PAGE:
APPLETON .". SMELSER.
APPLETON et al. v. SMELSER et aL (Circuit Court of Appeals, Fifth Circuit. February 20, 1894.)
ApPEAL-DECISION-MoDIFICATION OF DECREE.
A demurrer for want of equity and for multifariousness, which, in the opinion of the appellate court, should have been sustained, and the bill dismissed without prejudice, was overruled by the court below, and thereafter a hearing was had, in which complainants produced evidence, indicating equities which entitled them to the relief prayed. The court, however, instead of permitting an amendment, then entered a decree sustaIning the demurrer, and finally dismissing the bill. 'He/II, that the only relief to be afforded on appeal was to cause the decree to be amended so as to dismiss without prejudice.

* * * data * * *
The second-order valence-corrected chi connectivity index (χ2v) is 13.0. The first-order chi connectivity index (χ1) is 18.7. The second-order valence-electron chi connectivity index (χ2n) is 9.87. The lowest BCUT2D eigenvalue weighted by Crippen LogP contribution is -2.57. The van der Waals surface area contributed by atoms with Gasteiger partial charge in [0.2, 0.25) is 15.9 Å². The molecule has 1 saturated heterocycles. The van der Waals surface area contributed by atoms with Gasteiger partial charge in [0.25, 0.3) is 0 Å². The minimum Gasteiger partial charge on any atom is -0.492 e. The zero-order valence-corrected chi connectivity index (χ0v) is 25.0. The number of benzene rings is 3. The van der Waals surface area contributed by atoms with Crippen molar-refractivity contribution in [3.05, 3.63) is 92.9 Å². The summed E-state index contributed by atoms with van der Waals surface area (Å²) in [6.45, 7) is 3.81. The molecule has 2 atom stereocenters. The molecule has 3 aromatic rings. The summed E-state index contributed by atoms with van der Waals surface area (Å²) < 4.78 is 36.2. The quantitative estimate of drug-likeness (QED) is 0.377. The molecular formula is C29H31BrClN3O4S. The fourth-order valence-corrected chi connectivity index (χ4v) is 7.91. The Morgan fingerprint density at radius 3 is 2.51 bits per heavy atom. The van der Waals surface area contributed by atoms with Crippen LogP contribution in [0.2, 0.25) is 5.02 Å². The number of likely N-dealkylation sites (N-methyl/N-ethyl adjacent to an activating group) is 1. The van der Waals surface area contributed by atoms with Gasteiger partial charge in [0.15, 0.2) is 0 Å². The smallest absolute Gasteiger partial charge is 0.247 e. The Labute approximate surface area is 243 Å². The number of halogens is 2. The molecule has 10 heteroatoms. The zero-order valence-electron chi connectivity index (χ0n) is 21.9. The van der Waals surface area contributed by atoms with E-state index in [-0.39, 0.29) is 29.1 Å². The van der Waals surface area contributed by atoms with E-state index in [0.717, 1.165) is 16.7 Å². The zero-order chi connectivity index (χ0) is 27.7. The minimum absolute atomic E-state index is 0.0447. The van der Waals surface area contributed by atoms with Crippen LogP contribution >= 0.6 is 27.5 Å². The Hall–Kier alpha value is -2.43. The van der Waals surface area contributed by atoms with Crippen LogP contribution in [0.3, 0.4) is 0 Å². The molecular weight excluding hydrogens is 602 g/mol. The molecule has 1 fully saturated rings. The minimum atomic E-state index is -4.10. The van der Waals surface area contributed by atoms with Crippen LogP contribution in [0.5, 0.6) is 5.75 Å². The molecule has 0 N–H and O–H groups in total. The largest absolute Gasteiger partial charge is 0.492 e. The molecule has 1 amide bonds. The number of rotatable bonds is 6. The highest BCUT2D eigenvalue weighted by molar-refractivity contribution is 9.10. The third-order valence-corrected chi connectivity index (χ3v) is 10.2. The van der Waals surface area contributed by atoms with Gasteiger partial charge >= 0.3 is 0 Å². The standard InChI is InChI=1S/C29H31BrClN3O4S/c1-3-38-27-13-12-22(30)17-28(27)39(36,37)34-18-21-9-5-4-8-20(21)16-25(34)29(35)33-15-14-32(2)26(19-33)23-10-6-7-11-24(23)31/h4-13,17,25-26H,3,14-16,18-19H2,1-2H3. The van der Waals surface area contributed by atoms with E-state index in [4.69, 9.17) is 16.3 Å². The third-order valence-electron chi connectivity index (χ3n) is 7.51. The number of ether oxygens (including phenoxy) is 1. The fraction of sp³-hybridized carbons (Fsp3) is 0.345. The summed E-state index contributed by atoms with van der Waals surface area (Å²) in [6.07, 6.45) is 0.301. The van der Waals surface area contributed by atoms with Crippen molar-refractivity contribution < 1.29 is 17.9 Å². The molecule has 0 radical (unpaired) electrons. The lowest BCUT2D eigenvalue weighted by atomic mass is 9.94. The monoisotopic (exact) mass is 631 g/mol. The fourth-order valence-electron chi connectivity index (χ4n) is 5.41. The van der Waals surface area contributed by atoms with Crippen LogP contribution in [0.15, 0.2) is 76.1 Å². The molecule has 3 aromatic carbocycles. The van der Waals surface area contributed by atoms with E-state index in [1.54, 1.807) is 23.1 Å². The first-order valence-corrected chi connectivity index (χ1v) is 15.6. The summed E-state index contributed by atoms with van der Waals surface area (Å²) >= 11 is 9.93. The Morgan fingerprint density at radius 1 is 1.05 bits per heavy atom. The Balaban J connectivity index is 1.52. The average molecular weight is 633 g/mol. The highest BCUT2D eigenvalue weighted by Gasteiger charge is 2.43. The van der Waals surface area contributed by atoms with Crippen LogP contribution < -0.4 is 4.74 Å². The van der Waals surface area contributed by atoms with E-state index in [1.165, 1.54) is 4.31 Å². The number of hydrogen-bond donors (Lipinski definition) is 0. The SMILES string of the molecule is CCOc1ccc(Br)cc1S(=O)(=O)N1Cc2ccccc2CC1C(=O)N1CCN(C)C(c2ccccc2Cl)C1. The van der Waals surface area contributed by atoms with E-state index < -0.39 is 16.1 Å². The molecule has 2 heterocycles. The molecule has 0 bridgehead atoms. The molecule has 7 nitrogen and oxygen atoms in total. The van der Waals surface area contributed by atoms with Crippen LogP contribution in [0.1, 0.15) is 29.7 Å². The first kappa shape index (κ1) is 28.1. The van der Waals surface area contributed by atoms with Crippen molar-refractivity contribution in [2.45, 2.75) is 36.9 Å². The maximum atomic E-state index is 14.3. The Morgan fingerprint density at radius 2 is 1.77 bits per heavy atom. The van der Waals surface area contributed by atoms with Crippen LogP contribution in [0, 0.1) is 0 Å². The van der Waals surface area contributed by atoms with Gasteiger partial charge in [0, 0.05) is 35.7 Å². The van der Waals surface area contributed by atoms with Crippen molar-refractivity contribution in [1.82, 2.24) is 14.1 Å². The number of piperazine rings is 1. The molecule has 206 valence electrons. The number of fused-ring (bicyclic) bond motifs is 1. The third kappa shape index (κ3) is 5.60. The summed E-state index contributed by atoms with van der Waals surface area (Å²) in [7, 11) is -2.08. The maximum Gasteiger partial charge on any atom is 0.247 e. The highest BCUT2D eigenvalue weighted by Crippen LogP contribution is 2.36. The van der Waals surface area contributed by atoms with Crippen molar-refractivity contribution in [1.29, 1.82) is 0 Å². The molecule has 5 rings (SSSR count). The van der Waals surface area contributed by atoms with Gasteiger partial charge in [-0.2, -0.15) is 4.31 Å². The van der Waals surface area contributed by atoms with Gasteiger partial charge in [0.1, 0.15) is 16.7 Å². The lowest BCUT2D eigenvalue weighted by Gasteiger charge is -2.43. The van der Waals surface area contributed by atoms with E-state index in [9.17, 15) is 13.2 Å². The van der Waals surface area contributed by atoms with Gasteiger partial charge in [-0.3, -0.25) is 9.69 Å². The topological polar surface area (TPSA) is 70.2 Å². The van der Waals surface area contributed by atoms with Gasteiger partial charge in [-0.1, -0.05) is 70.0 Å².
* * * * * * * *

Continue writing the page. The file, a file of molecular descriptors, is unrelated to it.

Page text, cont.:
Appeal from the Circuit Court of the United States for the East· ern District of Texas. In Equity. Bill brought by Minnie M. Appleton, T. J. Appleton, and James M. Strong against J. H. Smelser, B. T. Estes, and the Bowie Lumber Company to recover the value of timber alleged to have been wrongfully cut from lands in which complainants have an interest, and for partition of such lands. The demurrer was at :first overruled, but after evidence was taken, and a hearing had, the demurrer was sustained, and the bill :finally dismissed, from. which decree the complainants appeal. F. M. Henry and E. B. Kruttschnitt, for appellants. Charles S. Todd and H. C. Hynson, for appellees. Before PARDEE and McCORMICK, Circuit Judges. Circuit Judge. The appellants, complainants in the court below, brought their bill against the defendants, J. H. Smelser, B. T. Estes, and the Bowie Lumber Company, wherein they allege that the complainants were the legal and equitable owners of one undivided two-thirds of a large tract of land; that the defendant B. T. Estes was the legal owner of the remaining undivided third; that the defendant J. H. Smelser unlawfully entered upon the said tract of land, and sold to the defendant the Bowie Lumber Company all the timber standing and growing upon the sa:me, and unlawfully entered into a conspiracy with the said lumber company for the purpose of wrongfully cutting down, and carrying away from and of]' the said tract of land, all the said timber; and that, in pursuance thereof, the said defendants Smelser and the Bowie Lumber Company had cut down and carried away from said tract of land an ago gregate amount of 21,000,000 feet of timber, which they had converted to their own use. In said bill, complainants further allege that they have a right to recover judgment against the said Smelser and the Bowie Lumber Company for two-thirds of the value of said 21,000,000 feet of timber; that the said Smelser and the Bowie Lum· ber Company are now in possession of said tract of land, and are continuing to commit waste by cutting down and carrying away timber, etc.; and, :finally, that the said defendants Smelser and the Bowie Lumber Company are setting up some pretended claim of own·